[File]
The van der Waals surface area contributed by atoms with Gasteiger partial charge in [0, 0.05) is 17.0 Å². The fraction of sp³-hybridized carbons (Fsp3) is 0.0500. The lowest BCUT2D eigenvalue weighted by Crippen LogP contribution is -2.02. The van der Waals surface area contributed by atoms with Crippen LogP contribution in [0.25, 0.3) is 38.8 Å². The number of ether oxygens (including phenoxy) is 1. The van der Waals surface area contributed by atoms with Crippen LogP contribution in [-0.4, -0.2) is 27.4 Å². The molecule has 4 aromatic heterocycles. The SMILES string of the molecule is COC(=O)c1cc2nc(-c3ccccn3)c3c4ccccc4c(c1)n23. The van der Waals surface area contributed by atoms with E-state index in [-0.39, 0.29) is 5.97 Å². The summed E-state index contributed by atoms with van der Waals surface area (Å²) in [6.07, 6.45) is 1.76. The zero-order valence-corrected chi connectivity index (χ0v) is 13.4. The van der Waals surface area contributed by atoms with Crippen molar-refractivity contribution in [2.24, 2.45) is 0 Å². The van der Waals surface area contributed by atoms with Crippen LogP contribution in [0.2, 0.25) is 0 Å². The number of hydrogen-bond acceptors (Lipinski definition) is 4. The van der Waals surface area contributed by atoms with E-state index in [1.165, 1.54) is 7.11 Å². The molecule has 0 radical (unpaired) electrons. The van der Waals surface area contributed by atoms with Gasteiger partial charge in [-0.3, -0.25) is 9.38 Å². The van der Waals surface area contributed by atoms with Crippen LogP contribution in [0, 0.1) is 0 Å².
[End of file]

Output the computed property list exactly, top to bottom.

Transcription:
The van der Waals surface area contributed by atoms with Gasteiger partial charge in [0, 0.05) is 17.0 Å². The fraction of sp³-hybridized carbons (Fsp3) is 0.0500. The lowest BCUT2D eigenvalue weighted by Crippen LogP contribution is -2.02. The van der Waals surface area contributed by atoms with Crippen LogP contribution in [0.25, 0.3) is 38.8 Å². The number of ether oxygens (including phenoxy) is 1. The van der Waals surface area contributed by atoms with Crippen LogP contribution in [-0.4, -0.2) is 27.4 Å². The molecule has 4 aromatic heterocycles. The SMILES string of the molecule is COC(=O)c1cc2nc(-c3ccccn3)c3c4ccccc4c(c1)n23. The van der Waals surface area contributed by atoms with E-state index in [-0.39, 0.29) is 5.97 Å². The summed E-state index contributed by atoms with van der Waals surface area (Å²) in [6.07, 6.45) is 1.76. The zero-order valence-corrected chi connectivity index (χ0v) is 13.4. The van der Waals surface area contributed by atoms with Crippen molar-refractivity contribution in [2.24, 2.45) is 0 Å². The van der Waals surface area contributed by atoms with Crippen LogP contribution in [0.2, 0.25) is 0 Å². The number of hydrogen-bond acceptors (Lipinski definition) is 4. The van der Waals surface area contributed by atoms with E-state index in [1.165, 1.54) is 7.11 Å². The molecule has 0 radical (unpaired) electrons. The van der Waals surface area contributed by atoms with Gasteiger partial charge in [-0.3, -0.25) is 9.38 Å². The van der Waals surface area contributed by atoms with Crippen LogP contribution in [0, 0.1) is 0 Å².